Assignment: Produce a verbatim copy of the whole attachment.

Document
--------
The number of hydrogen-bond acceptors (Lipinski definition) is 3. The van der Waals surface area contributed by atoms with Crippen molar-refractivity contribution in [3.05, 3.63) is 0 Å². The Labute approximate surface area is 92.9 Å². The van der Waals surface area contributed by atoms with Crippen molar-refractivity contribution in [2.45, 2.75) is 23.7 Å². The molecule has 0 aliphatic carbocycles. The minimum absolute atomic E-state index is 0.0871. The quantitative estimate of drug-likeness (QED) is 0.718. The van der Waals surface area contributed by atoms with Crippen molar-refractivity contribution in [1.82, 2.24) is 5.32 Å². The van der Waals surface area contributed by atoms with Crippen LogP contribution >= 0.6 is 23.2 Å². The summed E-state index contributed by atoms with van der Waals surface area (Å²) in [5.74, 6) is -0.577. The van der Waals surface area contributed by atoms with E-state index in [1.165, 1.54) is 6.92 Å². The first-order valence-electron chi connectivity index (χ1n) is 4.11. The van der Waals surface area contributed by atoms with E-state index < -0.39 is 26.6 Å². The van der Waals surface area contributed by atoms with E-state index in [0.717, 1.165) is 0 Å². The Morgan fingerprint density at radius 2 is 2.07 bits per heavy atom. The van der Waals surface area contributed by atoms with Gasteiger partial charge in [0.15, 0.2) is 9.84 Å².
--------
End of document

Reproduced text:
The number of hydrogen-bond acceptors (Lipinski definition) is 3. The van der Waals surface area contributed by atoms with Crippen molar-refractivity contribution in [3.05, 3.63) is 0 Å². The Labute approximate surface area is 92.9 Å². The van der Waals surface area contributed by atoms with Crippen molar-refractivity contribution in [2.45, 2.75) is 23.7 Å². The molecule has 0 aliphatic carbocycles. The minimum absolute atomic E-state index is 0.0871. The quantitative estimate of drug-likeness (QED) is 0.718. The van der Waals surface area contributed by atoms with Crippen molar-refractivity contribution in [1.82, 2.24) is 5.32 Å². The van der Waals surface area contributed by atoms with Crippen LogP contribution >= 0.6 is 23.2 Å². The summed E-state index contributed by atoms with van der Waals surface area (Å²) in [5.74, 6) is -0.577. The van der Waals surface area contributed by atoms with E-state index in [1.165, 1.54) is 6.92 Å². The first-order valence-electron chi connectivity index (χ1n) is 4.11. The van der Waals surface area contributed by atoms with E-state index < -0.39 is 26.6 Å². The van der Waals surface area contributed by atoms with E-state index in [0.717, 1.165) is 0 Å². The Morgan fingerprint density at radius 2 is 2.07 bits per heavy atom. The van der Waals surface area contributed by atoms with Gasteiger partial charge in [0.15, 0.2) is 9.84 Å².